Still, the government has resorted to some very unconventional ways of getting its eligible citizens excited about vaccines. First, the government staged a simulation of COVID-19 vaccination (they were really influenza vaccines), ostensibly to confirm logistics for vaccination, but also to raise awareness. Once people started getting vaccinated, state and military-run vaccine sites were known for greeting their older patients with dancing and music. While this is all meant to promote and encourage vaccination, some believe it has been for López Obrador’s political gain rather than out of a concern for the pandemic.


After a large wave of COVID-19 ravaged the country last summer and again in December, when President Emmanuel Macron instituted a new curfew on major cities, France has been steadily growing its vaccination rate. As of now, almost 70 million doses have been given out, with nearly half of the country fully inoculated. Still, France didn’t escape vaccine hostility—vaccination centers were vandalized, and thousands protested recent moves by Macron to make vaccination compulsory for all health workers and to require that every person provide a vaccine “health pass,” negative test, or proof of COVID recovery in order to access restaurants, movie theaters, and other venues. That billwas passed this week by the French parliament.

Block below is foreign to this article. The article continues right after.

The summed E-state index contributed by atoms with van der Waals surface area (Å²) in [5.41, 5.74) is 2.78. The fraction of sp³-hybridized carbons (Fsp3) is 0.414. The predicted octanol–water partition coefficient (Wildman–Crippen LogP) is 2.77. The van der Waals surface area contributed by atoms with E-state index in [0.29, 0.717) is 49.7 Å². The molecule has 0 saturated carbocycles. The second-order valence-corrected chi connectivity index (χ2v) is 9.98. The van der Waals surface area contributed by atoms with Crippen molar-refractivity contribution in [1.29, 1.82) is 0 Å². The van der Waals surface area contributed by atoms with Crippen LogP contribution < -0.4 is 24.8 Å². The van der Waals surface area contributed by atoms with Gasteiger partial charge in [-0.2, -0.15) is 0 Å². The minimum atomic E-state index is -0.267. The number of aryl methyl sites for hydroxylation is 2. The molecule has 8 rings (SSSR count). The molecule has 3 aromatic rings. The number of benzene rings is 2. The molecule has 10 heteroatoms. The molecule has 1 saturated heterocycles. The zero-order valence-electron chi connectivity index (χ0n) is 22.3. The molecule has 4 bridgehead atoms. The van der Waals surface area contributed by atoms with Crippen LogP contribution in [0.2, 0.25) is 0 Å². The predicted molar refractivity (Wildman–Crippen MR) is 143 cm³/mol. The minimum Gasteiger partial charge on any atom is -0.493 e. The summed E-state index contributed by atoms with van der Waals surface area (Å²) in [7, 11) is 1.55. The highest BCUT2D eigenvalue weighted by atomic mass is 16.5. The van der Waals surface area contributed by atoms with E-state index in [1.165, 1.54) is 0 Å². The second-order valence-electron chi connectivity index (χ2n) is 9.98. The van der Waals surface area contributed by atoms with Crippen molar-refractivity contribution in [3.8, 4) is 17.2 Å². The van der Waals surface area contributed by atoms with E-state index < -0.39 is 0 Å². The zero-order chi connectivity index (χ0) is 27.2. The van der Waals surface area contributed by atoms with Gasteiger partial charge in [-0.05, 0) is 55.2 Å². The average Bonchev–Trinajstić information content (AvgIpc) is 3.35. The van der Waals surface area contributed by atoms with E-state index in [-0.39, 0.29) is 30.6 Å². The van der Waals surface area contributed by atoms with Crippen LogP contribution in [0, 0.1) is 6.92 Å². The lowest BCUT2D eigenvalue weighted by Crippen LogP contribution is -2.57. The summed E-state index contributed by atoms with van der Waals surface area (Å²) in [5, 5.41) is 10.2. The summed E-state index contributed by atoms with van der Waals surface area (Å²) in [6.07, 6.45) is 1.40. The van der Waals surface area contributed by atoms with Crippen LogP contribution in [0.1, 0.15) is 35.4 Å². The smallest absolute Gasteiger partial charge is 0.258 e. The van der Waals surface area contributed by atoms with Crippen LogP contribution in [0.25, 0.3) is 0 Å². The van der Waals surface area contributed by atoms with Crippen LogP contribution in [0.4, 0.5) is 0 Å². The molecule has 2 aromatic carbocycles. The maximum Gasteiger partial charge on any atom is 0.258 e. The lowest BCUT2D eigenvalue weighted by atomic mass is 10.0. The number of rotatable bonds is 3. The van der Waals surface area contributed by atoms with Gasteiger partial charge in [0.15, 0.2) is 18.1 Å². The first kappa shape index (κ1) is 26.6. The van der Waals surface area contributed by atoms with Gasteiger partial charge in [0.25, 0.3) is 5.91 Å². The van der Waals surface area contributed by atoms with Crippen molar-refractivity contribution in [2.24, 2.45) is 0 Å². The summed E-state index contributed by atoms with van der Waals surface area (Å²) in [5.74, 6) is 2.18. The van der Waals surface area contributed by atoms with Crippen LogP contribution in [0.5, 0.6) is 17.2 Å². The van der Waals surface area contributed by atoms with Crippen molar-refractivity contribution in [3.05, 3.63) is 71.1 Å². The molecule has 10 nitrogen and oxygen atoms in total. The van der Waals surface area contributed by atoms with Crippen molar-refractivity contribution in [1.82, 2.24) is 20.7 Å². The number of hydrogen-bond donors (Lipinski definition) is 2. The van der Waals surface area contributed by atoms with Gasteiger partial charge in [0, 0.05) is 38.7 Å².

And while that may be the strongest move by the French government to encourage vaccination, the Ministry of Social Affairs and Health has used other tactics as well, like this video. In it, shots of people getting their COVID vaccine are interlaced with encouraging signs that the world is reopening. Crowded sports arenas, opened restaurants and clothing stores, in-person offices, and a series of neon “Open” signs all take center stage amid smiling faces as Pharrell’s “Freedom” plays in the background.

New Zealand

From the beginning of the pandemic, when most other countries were struggling with skyrocketing case and mortality rates, New Zealand was praised by experts for its highly effective safety measures. Closed borders, strong lockdown measures, a national quarantine requirement for travelers, and a robust testing and contact tracing system meant that everyday life was “almost entirely back to normal” by July 2020. The vaccine rollout, on the other hand, has been a bit shakier. The country will only receive the bulk of its vaccines in October, according to Prime Minister Jacinda Ardern, which is also when everyone under the age of 35 will be eligible for vaccination. New Zealand just started vaccinatingGroup 4—which is the general population under 65, not including border workers, frontline health workers and high-risk people in areas with high case rates, or high-risk people and those over 65—last week, and at this time, only 14.2 percent of the country’s 5 million people are fully vaccinated. As of now, however, not everyone in the previous three groups has been fully vaccinated.